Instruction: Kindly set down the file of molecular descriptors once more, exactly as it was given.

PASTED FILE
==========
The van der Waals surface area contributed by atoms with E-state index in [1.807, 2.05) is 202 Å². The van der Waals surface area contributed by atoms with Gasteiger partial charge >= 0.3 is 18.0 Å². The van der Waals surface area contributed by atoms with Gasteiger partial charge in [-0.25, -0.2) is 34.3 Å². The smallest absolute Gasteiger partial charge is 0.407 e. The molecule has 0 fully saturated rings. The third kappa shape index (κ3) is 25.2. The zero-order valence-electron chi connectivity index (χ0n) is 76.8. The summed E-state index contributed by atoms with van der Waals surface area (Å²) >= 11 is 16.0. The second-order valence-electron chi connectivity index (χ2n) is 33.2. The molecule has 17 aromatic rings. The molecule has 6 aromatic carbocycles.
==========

The van der Waals surface area contributed by atoms with E-state index in [1.807, 2.05) is 202 Å². The van der Waals surface area contributed by atoms with Gasteiger partial charge >= 0.3 is 18.0 Å². The van der Waals surface area contributed by atoms with Gasteiger partial charge in [-0.25, -0.2) is 34.3 Å². The smallest absolute Gasteiger partial charge is 0.407 e. The molecule has 0 fully saturated rings. The third kappa shape index (κ3) is 25.2. The zero-order valence-electron chi connectivity index (χ0n) is 76.8. The summed E-state index contributed by atoms with van der Waals surface area (Å²) >= 11 is 16.0. The second-order valence-electron chi connectivity index (χ2n) is 33.2. The molecule has 17 aromatic rings. The molecule has 6 aromatic carbocycles.